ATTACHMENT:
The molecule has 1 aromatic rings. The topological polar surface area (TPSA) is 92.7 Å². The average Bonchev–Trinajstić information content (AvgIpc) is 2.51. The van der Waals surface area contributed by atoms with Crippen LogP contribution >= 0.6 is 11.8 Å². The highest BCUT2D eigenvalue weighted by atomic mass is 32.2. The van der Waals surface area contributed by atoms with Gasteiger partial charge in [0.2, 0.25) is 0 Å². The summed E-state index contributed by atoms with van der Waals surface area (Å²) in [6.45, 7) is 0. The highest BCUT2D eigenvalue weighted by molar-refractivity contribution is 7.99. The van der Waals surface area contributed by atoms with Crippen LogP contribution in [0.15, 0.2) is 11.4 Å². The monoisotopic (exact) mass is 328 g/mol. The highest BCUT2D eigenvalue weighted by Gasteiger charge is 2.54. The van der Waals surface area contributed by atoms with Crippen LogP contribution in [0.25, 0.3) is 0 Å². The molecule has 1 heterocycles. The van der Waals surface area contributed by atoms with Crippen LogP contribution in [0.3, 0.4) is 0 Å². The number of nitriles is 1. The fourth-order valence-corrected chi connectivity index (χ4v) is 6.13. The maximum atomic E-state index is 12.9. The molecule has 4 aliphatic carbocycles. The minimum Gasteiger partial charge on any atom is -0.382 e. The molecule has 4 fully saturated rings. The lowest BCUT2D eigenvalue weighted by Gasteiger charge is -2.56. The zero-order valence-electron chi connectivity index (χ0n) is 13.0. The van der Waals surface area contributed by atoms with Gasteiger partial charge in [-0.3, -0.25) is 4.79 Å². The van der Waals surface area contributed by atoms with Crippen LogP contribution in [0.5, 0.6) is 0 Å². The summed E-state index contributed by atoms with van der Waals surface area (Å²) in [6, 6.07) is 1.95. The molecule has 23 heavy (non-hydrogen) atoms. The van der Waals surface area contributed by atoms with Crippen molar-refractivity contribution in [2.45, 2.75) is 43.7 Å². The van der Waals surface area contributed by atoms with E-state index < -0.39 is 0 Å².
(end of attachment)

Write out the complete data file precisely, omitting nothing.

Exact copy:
The molecule has 1 aromatic rings. The topological polar surface area (TPSA) is 92.7 Å². The average Bonchev–Trinajstić information content (AvgIpc) is 2.51. The van der Waals surface area contributed by atoms with Crippen LogP contribution >= 0.6 is 11.8 Å². The highest BCUT2D eigenvalue weighted by atomic mass is 32.2. The van der Waals surface area contributed by atoms with Gasteiger partial charge in [0.2, 0.25) is 0 Å². The summed E-state index contributed by atoms with van der Waals surface area (Å²) in [6.45, 7) is 0. The highest BCUT2D eigenvalue weighted by molar-refractivity contribution is 7.99. The van der Waals surface area contributed by atoms with Crippen LogP contribution in [0.15, 0.2) is 11.4 Å². The monoisotopic (exact) mass is 328 g/mol. The highest BCUT2D eigenvalue weighted by Gasteiger charge is 2.54. The van der Waals surface area contributed by atoms with Crippen LogP contribution in [0.25, 0.3) is 0 Å². The molecule has 1 heterocycles. The van der Waals surface area contributed by atoms with Crippen LogP contribution in [0.3, 0.4) is 0 Å². The number of nitriles is 1. The fourth-order valence-corrected chi connectivity index (χ4v) is 6.13. The maximum atomic E-state index is 12.9. The molecule has 4 aliphatic carbocycles. The minimum Gasteiger partial charge on any atom is -0.382 e. The molecule has 4 fully saturated rings. The lowest BCUT2D eigenvalue weighted by Gasteiger charge is -2.56. The zero-order valence-electron chi connectivity index (χ0n) is 13.0. The van der Waals surface area contributed by atoms with Gasteiger partial charge in [-0.3, -0.25) is 4.79 Å². The van der Waals surface area contributed by atoms with Crippen LogP contribution in [0.5, 0.6) is 0 Å². The summed E-state index contributed by atoms with van der Waals surface area (Å²) in [6, 6.07) is 1.95. The molecule has 23 heavy (non-hydrogen) atoms. The van der Waals surface area contributed by atoms with Crippen molar-refractivity contribution in [2.45, 2.75) is 43.7 Å². The van der Waals surface area contributed by atoms with E-state index < -0.39 is 0 Å².